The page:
Candace Savage, an active member of the Saskatoon writing community and a former Writer in Residence at the Public Library, elaborated on the structure of Saskatoon's cultural economy. "We are far from a lot; the trade and publishing are elsewhere. This is a centre of writing, not publishing. Writers are resources for each other here." Candace explains that, "it's the culture of human development that we deal with here in Saskatoon."
Saskatoon's ambitious literary community has developed several organizations to foster writing, but again, this has been done without a boisterous external stimulus "there are few signs of tourist-oriented promotion drawing attention to the city's writing culture. Most of the initiatives, organized for groups such as children, women, and the elderly, have been created as a result of community interest.
In 2001 the Saskatchewan Writers' Guild closed the local office to centralize its operations in Regina. The office on the 7th floor of the stately Bessborough Hotel still houses the Saskatchewan Playwrights Centre, Grain Magazine, and the Sage Hill Writing Experience; the latter organizes an annual seminar for writers from across the continent. In response to the guild's move, community members and motivated writers started the Saskatoon Writer's Coop. Housed in the Refinery, a multi-arts venue in the Broadway area, the organization "which boasts a literate chicken for a mascot " fosters and encourages the writing community through classes, workshops, gatherings, talks, and parties.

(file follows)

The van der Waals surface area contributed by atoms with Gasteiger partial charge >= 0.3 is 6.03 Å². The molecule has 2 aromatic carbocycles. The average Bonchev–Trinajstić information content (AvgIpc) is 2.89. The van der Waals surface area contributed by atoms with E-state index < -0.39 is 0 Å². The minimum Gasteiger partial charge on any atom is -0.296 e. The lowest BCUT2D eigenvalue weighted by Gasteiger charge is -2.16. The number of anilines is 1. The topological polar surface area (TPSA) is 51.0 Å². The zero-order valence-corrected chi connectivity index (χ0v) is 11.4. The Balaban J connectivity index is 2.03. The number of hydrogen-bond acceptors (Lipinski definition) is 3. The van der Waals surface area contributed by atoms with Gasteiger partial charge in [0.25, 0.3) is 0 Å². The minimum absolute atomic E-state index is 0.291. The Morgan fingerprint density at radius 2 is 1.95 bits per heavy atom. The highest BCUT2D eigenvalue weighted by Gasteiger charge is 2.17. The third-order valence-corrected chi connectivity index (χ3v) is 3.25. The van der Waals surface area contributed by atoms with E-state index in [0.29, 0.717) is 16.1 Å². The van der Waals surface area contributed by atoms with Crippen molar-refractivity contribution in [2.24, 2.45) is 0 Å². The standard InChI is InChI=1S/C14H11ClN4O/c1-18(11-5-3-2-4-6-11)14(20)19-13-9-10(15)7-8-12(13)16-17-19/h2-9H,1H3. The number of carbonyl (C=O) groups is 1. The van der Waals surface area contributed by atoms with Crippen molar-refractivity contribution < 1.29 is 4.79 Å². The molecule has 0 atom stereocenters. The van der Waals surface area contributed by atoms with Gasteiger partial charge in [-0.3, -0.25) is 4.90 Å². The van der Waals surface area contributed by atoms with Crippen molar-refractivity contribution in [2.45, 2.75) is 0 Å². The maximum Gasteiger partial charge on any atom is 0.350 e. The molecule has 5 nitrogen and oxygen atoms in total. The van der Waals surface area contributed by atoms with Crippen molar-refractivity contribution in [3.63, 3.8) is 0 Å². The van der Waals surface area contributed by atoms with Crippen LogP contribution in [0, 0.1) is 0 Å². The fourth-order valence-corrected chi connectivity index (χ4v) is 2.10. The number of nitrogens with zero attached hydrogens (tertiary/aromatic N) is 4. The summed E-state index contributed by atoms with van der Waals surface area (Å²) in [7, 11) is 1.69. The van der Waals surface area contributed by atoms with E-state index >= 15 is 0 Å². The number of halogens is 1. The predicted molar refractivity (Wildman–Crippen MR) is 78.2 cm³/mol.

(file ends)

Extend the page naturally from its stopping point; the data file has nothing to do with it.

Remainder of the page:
Saskatoon is home to the University of Saskatchewan, and the academic environment has also influenced the growth of the writing culture. Although the university does not have a department of creative writing, several prominent authors have lectured at the affiliated St. Thomas More College, and a writer's task group is presently looking into the feasibility of developing a Master's program with the university.
Social and Cultural Sustainability
In January 2004, the Governor General, Adrienne Clarkson, chaired a roundtable discussion in Saskatoon on "The Good City", meaning good for writers. The panel included such prominent authors as Guy Vanderhaeghe, Tim Lilburn, Louise Halfe, David Carpenter, and Yann Martel. The forum discussed literary culture in Saskatoon and raised the question of why the city has such a strong writing community. Many factors were proposed: proximity to nature, history, and a deep-rooted respect for literature. Savage explained that "writing is a very private affair and the city [of Saskatoon] provides space for authors to achieve that, but also to have a space to interact and craft with other authors. The Saskatchewan Writers' Guild supports this philosophy and offers writers' retreats and colonies at two remote locations to provide a secluded space for a writers to work, generate and share ideas.
Some of the short-term goals of Saskatoon's writing community involve creating more widespread awareness of the city's local character. Moose Jaw recently has invested great efforts in the promotion of its city as a literary centre and Saskatoon may adopt similar methods. Saskatoon, however, provides an interesting illustration of a city whose cultural economic engine has grown in a very natural and unpretentious manner.
Profile by: Katie Warfield (Creative City Network of Canada, 2005-2006)